As the recent court cases around the Michael Wright will has highlighted the rights of children outside of a marriage for inheritance. While everyone can make their own decisions with regard to how their estate is distributed, the court also reviews the fairness and validity of any claims made in a will, particularly towards dependent children.
Here are some of the factors that the judge will look at when deciding on an appropriate settlement for a child born outside of a relationship in the case of disputed wills and inheritances:
Age of the children
For children who are not yet independent, judgements will include support for education and extra-curricular activities as a well as housing and living expenses. For older children the judgements will be allocated on the basis of other factors including the existing relationship between the family, contributions to a family business and so on.
The court also looks at the length of support that has been provided to other children - so if older children born within the marriage have been supported through university degrees for instance, this will be factored into the court settlement for younger children.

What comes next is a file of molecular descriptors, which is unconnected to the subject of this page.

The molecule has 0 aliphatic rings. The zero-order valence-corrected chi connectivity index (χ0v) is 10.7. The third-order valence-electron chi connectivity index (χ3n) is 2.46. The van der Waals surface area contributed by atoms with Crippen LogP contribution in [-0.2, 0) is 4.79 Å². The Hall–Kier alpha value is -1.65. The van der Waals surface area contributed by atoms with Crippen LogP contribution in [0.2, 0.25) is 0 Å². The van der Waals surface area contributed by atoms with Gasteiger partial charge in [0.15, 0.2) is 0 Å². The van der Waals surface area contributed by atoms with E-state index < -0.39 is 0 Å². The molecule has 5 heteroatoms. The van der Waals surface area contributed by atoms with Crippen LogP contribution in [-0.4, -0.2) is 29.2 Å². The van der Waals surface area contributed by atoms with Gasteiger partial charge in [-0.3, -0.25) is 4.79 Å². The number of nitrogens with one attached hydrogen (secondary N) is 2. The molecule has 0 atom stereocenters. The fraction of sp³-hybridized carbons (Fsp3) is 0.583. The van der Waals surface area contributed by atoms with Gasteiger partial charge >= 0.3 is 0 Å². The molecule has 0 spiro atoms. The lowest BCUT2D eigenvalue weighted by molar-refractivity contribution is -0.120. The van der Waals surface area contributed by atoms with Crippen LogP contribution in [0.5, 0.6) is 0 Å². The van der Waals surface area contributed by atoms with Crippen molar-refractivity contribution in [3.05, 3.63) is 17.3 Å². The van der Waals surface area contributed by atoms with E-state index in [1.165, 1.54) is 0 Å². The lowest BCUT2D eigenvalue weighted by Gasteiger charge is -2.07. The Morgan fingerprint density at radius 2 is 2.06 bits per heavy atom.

Recognition of the relationship before the death
In the case of the Michael Wright will there was evidence that there had been an ongoing relationship between the child and parent. Where there is an indication that the relationship has extended beyond the biological and that there was a reasonable expectation on the part of the child that they would be accounted for in the will.
In some cases there will be a relationship that can be demonstrated between a parent and a child without a biological relationship, including adopted children and step-children. The court looks at the history and evidence of the parental relationship, including payments, letters and attendance at family events.
The size and scope of the estate
Where there is a large estate, making provisions for a fair settlement to all parties can be achieved without any hardship. Where the overall estate in smaller, or has indivisible portions, it can be harder to fairly account for all siblings without placing any child under undue hardship. The court looks at the fairness of all claims, not just the claim of the child born outside the marriage.
If you are looking to contest a will, then you should speak to an experienced estate lawyer, who can evaluate your claim and give you advice on the best way to proceed.
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